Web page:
Yahoo has made three National Security Letters public

National Security Letters are a big deal, and that's because companies face severe restrictions related to them. No company has been able to make the nature of the letters, nor the number or even a narrow range of the number of letters received, public. As consumer fears about privacy invasions led to a fast scramble on tech companies' parts to be more transparent, certain law changes have come about, and one of them has led to Yahoo disclosing publishing National Security Letters.

Yahoo's Head of Global Law Enforcement, Security and Safety Chris Madsen made the announcement today, saying Yahoo is now the first company given permission to "publicly acknowledge receiving an NSL." The reason it can do this are reforms via the USA Freedom Act, which requires the FBI to occasionally reassess whether an NSL's gag order has continued to be appropriate and if not, whether to remove the gag order.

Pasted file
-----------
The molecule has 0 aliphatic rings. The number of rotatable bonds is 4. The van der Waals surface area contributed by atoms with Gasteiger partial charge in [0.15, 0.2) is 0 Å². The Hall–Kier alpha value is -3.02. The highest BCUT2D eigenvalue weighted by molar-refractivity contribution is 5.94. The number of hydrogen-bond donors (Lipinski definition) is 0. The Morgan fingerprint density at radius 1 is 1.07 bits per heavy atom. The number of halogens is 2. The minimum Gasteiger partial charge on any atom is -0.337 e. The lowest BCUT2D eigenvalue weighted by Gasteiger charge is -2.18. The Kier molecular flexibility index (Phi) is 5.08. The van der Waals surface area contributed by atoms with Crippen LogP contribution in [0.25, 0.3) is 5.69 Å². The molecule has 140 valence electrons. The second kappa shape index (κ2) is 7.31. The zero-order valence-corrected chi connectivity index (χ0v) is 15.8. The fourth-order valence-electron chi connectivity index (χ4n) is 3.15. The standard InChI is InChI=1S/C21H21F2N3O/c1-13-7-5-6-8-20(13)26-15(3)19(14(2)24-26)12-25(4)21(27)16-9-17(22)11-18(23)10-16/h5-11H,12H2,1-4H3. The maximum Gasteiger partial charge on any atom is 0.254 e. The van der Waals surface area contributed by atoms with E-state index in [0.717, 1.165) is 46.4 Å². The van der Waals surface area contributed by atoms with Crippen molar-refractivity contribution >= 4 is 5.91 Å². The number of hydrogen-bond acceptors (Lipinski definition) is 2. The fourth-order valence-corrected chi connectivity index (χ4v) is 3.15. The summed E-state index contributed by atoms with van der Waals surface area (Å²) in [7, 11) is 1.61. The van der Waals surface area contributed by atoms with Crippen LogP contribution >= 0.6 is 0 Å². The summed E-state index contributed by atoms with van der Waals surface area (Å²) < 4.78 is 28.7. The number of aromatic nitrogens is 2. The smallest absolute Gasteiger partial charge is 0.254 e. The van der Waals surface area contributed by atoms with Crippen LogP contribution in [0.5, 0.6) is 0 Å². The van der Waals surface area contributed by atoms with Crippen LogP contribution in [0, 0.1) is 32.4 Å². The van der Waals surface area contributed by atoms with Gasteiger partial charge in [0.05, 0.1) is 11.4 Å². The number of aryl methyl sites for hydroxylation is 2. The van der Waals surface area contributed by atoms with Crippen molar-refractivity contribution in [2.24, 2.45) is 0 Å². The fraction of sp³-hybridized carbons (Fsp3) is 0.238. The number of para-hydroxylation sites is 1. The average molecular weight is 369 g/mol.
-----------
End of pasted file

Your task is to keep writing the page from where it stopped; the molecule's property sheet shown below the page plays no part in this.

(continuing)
Says the company, the three NSL it is revealing were received back in April 2013, August 2013, and later in June 2015. As expected, Yahoo followed the orders from all three national security requests, as there's little wiggle room when it comes to such orders. In these cases, Yahoo gave over the name, address, and "length of service" for the requested accounts in two of the letters; a third letter cited an account that didn't actually exist, and so Yahoo had nothing to hand over in that case.

The FBI had decided there was no need for gag orders to remain on these three letters, but many are still kept under lock and key, and we're likely to never get a disclosure about many of them. Yahoo will start including the number of NSLs it gets, however, as part of its Transparency report. The company can only provide ranges, not specifics. Shown below are its latest numbers.

You can read the letters here.